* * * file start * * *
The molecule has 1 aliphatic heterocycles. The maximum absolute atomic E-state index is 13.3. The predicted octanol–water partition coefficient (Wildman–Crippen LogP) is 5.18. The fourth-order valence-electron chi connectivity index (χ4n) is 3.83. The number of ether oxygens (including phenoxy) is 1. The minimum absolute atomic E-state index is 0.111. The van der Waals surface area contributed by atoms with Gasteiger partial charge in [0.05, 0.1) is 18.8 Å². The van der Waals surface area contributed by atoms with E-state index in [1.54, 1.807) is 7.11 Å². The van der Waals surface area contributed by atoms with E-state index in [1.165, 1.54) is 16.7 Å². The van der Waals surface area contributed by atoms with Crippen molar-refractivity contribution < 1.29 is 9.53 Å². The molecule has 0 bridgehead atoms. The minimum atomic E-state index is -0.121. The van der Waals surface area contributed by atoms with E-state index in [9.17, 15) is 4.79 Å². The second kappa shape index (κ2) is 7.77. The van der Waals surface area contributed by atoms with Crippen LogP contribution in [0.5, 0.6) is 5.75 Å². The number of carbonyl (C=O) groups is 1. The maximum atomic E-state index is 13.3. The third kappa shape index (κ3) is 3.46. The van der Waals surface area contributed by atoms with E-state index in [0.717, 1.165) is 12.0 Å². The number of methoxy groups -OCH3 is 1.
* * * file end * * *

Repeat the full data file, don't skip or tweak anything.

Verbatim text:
The molecule has 1 aliphatic heterocycles. The maximum absolute atomic E-state index is 13.3. The predicted octanol–water partition coefficient (Wildman–Crippen LogP) is 5.18. The fourth-order valence-electron chi connectivity index (χ4n) is 3.83. The number of ether oxygens (including phenoxy) is 1. The minimum absolute atomic E-state index is 0.111. The van der Waals surface area contributed by atoms with Gasteiger partial charge in [0.05, 0.1) is 18.8 Å². The van der Waals surface area contributed by atoms with E-state index in [1.54, 1.807) is 7.11 Å². The van der Waals surface area contributed by atoms with E-state index in [1.165, 1.54) is 16.7 Å². The van der Waals surface area contributed by atoms with Crippen molar-refractivity contribution < 1.29 is 9.53 Å². The molecule has 0 bridgehead atoms. The minimum atomic E-state index is -0.121. The van der Waals surface area contributed by atoms with E-state index in [9.17, 15) is 4.79 Å². The second kappa shape index (κ2) is 7.77. The van der Waals surface area contributed by atoms with Crippen LogP contribution in [0.5, 0.6) is 5.75 Å². The number of carbonyl (C=O) groups is 1. The maximum atomic E-state index is 13.3. The third kappa shape index (κ3) is 3.46. The van der Waals surface area contributed by atoms with E-state index in [0.717, 1.165) is 12.0 Å². The number of methoxy groups -OCH3 is 1.